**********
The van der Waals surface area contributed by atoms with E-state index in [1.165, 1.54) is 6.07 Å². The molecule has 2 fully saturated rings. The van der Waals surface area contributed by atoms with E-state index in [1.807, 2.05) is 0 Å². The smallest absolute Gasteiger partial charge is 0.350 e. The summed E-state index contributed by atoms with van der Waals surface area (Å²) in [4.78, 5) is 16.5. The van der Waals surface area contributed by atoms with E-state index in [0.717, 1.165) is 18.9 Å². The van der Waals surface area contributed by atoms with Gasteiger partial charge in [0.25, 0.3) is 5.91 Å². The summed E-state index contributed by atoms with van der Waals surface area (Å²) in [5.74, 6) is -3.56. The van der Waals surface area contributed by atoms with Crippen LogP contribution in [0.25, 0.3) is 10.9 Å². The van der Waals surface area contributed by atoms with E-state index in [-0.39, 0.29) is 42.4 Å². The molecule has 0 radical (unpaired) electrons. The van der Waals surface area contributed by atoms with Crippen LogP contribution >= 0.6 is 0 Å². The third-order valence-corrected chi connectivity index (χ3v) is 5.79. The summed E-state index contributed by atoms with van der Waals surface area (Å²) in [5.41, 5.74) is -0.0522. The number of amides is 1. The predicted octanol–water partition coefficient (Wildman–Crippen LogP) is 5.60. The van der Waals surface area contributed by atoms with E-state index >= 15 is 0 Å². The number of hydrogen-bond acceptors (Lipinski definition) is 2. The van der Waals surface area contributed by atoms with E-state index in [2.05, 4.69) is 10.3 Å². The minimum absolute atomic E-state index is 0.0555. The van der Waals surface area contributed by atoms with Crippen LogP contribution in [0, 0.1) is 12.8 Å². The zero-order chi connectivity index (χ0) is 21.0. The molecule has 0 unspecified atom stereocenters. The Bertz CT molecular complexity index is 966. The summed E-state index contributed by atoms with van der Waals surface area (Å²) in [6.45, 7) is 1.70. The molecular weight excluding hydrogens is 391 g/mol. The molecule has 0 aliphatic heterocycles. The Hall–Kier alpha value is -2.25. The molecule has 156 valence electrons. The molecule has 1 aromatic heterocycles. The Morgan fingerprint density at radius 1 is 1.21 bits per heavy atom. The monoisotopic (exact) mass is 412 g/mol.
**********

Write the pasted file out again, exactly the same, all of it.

The van der Waals surface area contributed by atoms with E-state index in [1.165, 1.54) is 6.07 Å². The molecule has 2 fully saturated rings. The van der Waals surface area contributed by atoms with E-state index in [1.807, 2.05) is 0 Å². The smallest absolute Gasteiger partial charge is 0.350 e. The summed E-state index contributed by atoms with van der Waals surface area (Å²) in [4.78, 5) is 16.5. The van der Waals surface area contributed by atoms with E-state index in [0.717, 1.165) is 18.9 Å². The van der Waals surface area contributed by atoms with Gasteiger partial charge in [0.25, 0.3) is 5.91 Å². The summed E-state index contributed by atoms with van der Waals surface area (Å²) in [5.74, 6) is -3.56. The van der Waals surface area contributed by atoms with Crippen LogP contribution in [0.25, 0.3) is 10.9 Å². The van der Waals surface area contributed by atoms with E-state index in [-0.39, 0.29) is 42.4 Å². The molecule has 0 radical (unpaired) electrons. The van der Waals surface area contributed by atoms with Crippen LogP contribution >= 0.6 is 0 Å². The third-order valence-corrected chi connectivity index (χ3v) is 5.79. The summed E-state index contributed by atoms with van der Waals surface area (Å²) in [5.41, 5.74) is -0.0522. The number of amides is 1. The predicted octanol–water partition coefficient (Wildman–Crippen LogP) is 5.60. The van der Waals surface area contributed by atoms with E-state index >= 15 is 0 Å². The number of hydrogen-bond acceptors (Lipinski definition) is 2. The van der Waals surface area contributed by atoms with E-state index in [2.05, 4.69) is 10.3 Å². The minimum absolute atomic E-state index is 0.0555. The van der Waals surface area contributed by atoms with Crippen LogP contribution in [0, 0.1) is 12.8 Å². The zero-order chi connectivity index (χ0) is 21.0. The molecule has 0 unspecified atom stereocenters. The Bertz CT molecular complexity index is 966. The summed E-state index contributed by atoms with van der Waals surface area (Å²) in [6.45, 7) is 1.70. The molecular weight excluding hydrogens is 391 g/mol. The molecule has 0 aliphatic heterocycles. The Hall–Kier alpha value is -2.25. The molecule has 156 valence electrons. The molecule has 1 aromatic heterocycles. The Morgan fingerprint density at radius 1 is 1.21 bits per heavy atom. The monoisotopic (exact) mass is 412 g/mol.